I was talking to a group of young (compared to me) adults the other night. Here’s the first part of what I told them, in answer to the question above.
I’m going to assume that you are typical. I know, you are special and wonderful and amazing. But so is everyone. And so that makes you typical. And I’m going to assume that you are churchgoers. That’s not a negative thing. It just means that you fairly regularly go to church.
There’s a big body of research that says that 45% of churchgoers read the Bible at least a few times a week, 18% every day. So if you are typical, more than half of you read the Bible once a week or less.
Which is fine, I suppose. Except that Bible reading is the single biggest factor connected to growing spiritually.
I’m not sure that the best way to get more people reading the Bible is to tell people to read the Bible. We hear that all the time. So instead, I want to make four practical suggestions to help 55% of you get a bit more connected to reading the Bible.
First, pick a chair.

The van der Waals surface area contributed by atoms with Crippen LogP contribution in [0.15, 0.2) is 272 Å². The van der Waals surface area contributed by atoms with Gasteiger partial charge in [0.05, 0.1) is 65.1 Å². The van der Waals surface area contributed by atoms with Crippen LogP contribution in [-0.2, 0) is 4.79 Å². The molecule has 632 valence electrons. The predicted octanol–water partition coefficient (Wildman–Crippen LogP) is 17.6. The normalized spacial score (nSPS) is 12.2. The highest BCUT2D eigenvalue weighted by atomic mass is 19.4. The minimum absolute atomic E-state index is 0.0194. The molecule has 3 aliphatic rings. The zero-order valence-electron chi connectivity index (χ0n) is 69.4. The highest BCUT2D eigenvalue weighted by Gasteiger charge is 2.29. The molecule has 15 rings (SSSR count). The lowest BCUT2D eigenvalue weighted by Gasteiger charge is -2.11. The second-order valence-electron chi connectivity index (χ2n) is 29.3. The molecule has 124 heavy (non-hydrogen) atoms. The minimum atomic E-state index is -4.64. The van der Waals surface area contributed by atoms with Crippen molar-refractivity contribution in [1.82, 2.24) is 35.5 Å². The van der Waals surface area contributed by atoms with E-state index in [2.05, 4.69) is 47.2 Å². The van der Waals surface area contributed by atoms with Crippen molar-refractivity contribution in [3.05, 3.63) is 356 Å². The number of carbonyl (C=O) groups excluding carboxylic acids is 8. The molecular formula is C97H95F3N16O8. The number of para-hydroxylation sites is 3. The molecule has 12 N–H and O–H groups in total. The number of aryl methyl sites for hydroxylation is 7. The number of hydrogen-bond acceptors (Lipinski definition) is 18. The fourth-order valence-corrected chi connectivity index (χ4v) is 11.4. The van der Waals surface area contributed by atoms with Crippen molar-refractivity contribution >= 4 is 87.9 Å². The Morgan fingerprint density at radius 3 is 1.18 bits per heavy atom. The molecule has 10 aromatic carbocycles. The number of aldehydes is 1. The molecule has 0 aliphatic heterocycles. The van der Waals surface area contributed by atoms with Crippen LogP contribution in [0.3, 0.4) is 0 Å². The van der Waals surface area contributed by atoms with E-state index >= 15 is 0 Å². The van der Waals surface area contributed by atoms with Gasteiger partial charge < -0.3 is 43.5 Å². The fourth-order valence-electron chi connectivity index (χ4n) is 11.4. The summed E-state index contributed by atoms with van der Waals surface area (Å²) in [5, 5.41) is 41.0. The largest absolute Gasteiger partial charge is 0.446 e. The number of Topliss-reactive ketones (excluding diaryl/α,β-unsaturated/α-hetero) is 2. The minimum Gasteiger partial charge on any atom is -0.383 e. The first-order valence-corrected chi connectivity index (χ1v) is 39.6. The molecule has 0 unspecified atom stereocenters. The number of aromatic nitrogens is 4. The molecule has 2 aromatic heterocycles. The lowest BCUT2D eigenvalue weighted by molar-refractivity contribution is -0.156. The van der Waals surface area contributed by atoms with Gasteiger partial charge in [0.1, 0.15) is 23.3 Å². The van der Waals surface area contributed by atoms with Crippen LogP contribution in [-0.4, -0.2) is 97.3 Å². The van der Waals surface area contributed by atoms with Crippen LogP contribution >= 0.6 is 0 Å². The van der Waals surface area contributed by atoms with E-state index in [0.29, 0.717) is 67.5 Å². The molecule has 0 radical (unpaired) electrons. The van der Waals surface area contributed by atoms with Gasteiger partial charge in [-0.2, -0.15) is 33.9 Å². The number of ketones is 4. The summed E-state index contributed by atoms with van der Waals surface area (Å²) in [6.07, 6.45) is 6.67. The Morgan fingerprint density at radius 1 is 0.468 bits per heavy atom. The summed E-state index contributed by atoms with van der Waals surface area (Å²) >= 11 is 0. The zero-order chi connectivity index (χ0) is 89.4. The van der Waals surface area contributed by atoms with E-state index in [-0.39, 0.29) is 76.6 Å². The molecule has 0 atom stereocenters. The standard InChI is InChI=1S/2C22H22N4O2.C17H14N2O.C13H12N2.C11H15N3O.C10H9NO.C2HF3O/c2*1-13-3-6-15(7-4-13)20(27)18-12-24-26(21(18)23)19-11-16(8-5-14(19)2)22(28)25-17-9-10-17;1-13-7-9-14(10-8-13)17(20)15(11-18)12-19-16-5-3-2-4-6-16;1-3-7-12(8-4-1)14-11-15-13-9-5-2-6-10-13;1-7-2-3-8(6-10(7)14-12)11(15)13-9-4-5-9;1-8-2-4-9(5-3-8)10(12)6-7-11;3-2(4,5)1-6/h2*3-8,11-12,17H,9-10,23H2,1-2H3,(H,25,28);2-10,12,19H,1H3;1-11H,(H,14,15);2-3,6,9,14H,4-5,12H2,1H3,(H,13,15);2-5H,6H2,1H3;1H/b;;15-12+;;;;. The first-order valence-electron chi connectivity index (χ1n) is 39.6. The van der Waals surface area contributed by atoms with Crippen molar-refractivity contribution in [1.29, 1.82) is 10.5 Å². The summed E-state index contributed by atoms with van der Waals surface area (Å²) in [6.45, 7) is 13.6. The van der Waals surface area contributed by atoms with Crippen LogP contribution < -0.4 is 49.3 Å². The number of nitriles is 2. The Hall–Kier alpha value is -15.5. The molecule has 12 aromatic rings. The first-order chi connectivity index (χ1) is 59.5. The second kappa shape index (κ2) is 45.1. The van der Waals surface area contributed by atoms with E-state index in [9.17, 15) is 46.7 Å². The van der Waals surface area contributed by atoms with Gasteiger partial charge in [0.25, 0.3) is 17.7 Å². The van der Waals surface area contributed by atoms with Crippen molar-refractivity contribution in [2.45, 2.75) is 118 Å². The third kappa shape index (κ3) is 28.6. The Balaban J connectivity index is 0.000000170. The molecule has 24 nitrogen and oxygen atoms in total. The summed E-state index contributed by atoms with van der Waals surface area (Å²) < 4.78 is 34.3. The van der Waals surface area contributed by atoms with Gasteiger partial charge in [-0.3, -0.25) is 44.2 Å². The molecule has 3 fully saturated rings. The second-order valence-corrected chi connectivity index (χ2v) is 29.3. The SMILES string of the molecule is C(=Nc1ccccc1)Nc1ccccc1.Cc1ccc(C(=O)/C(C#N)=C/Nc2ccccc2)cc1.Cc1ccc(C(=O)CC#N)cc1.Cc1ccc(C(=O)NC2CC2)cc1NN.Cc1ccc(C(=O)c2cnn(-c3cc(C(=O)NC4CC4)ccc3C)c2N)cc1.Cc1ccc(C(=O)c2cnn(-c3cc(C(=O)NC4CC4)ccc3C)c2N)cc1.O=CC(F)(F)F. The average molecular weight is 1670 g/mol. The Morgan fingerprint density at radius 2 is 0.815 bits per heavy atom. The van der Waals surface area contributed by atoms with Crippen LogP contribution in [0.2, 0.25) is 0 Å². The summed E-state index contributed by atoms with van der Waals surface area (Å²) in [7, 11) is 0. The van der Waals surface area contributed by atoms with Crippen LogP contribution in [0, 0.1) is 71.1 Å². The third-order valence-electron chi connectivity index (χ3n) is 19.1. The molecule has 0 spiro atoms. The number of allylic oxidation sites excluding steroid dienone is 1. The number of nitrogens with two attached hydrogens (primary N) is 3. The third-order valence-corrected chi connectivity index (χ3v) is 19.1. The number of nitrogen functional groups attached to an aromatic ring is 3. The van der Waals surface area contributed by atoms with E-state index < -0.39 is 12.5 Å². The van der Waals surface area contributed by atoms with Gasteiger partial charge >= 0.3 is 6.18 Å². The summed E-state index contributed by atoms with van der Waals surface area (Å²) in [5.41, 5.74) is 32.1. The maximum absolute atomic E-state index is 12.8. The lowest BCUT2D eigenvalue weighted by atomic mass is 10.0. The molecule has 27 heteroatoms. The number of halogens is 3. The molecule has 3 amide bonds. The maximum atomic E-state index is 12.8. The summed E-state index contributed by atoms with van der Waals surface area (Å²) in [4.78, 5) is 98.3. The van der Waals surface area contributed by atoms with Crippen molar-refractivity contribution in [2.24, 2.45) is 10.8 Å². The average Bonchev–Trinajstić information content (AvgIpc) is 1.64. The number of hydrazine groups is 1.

(I wrote about the chair before)
It could be a library chair or a chair in a coffee shop or a chair in your living room. But it’s got to be a comfortable chair where you can sit with a cup of coffee and spend fifteen minutes reading the Bible and talking with God.
Not too comfortable, I suppose. But pick one.
Why? Because human beings are habitual. And if we know that’s the chair where we sit to talk with God, it means that we don’t have to make that choice every day.
This is mine. It’s from my office at home. I have two chairs, but this is my morning coffee with God. My life changed when I picked this chair.
I sit there with my Moleskine notebook and my Field Notes pen and I write the date in the top right corner of the page and I start writing to God and then I read something. And I do this early in the morning.